The Philippines’ erratic president, Rodrigo Duterte appears to be playing an increasingly difficult game of “balance the Dragon and the Eagle,” making military moves to please both the U.S. and China. The recent decision by Duterte banning his country’s naval forces from joining in naval exercises with the U.S. and others in the South China Sea (SCS), has according to Asia Times, provoked “an uproar across the country, and is seen as yet another Duterte concession to Beijing.”
However, adds Asia Times, on the flip side, Duterte apparently did not oppose sending an expanded Filipino naval contingent to the biennial Rim of the Pacific Exercise 2020 (RIMPAC20) in Honolulu, Hawaii in late August. The Philippines will reportedly send its newly-commissioned missile-frigate BRP Jose Rizal (FF-150) to RIMPAC20 – the world’s largest U.S.-led international warfare exercise.
Still, the surprise announcement by Duterte to ban the Philippines Navy from exercises in the SCS comes just weeks after the Philippine government called on China to comply with The Hague’s July 2016 arbitration ruling in Manila’s favor, echoing the tough new U.S. line on China’s illegal South China Sea claims.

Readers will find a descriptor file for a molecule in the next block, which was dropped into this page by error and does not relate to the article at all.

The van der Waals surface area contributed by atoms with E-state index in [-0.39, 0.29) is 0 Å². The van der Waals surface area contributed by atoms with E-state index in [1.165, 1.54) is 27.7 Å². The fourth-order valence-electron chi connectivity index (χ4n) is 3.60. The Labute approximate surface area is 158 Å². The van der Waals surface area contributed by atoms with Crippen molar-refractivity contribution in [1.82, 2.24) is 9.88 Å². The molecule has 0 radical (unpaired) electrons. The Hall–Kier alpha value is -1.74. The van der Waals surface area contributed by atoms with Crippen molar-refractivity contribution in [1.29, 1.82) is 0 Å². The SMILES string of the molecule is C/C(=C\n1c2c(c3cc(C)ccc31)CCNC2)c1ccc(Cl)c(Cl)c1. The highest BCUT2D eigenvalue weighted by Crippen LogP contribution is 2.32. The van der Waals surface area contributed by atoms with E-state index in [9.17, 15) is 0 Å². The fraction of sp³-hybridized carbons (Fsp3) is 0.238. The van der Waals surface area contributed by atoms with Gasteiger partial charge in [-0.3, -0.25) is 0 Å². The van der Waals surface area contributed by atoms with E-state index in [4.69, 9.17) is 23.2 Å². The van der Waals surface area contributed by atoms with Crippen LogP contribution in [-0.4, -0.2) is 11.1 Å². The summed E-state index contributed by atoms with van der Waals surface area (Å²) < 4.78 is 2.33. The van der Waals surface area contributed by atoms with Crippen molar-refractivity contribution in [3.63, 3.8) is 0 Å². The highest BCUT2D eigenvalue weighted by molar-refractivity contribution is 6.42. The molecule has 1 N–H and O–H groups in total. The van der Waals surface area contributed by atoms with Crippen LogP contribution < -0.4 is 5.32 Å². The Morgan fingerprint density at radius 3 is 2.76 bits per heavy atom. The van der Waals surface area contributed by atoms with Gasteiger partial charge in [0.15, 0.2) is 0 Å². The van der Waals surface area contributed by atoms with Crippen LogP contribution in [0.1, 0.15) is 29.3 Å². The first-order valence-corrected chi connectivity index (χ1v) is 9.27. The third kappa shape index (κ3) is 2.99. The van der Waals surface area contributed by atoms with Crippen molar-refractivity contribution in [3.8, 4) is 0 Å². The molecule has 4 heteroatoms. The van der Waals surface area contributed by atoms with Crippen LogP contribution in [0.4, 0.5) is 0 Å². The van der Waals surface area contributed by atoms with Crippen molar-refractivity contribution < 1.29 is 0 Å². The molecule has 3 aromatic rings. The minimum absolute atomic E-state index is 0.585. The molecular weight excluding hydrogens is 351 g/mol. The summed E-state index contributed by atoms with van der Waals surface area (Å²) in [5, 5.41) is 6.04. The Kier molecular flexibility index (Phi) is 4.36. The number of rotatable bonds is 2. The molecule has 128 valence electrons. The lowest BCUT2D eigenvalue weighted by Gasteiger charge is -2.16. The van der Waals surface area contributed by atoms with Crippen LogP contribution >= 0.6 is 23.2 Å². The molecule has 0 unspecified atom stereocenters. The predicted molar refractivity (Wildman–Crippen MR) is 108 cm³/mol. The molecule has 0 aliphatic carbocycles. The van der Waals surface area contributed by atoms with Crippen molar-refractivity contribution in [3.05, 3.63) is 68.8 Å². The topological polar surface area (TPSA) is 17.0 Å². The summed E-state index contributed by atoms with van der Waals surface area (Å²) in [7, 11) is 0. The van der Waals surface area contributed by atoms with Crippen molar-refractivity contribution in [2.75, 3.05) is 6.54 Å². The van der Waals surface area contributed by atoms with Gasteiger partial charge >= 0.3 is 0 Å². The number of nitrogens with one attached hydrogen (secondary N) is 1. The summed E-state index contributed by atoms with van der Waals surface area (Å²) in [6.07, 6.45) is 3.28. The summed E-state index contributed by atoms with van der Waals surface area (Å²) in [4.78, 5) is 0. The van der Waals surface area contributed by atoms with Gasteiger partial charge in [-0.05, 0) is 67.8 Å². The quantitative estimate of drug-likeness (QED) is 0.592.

The pro-Beijing moves to cancel the navy’s participation in the SCS exercises also follow the positive June decision by Duterte to suspend his decision to terminate a key defense pact with the United States, at least temporarily. At the time, Military Times reported that that the Philippines is delaying its decision to abrogate the Visiting Forces Agreement by at least six months.
In an earlier surprise announcement, Duterte’s administration had notified the U.S. government in February, that it intended to abrogate the 1998 agreement, “which allows the entry of large numbers of American forces for joint combat training with Filipino troops and lays down the legal terms for their temporary stay,” reported Military Times.
This was seen as a huge blow to long-standing U.S.-Filipino military relations, and a gift to Beijing.
Reversing himself, at least temporarily, has increased the possibility of now maintaining the Agreement with the U.S., but creates turmoil in the meantime, and is seen by some as just as more “balancing” optics.
“The upshot for the Philippines,” notes Asia Times, is a “double-balancing” strategy where Duterte’s government is bent on balancing its relations with both the U.S. and China, while not appearing to be too pro-Beijing.
How long the Philippines will be able to sustain this balancing act in the face of increasing Chinese aggression, is yet to be seen.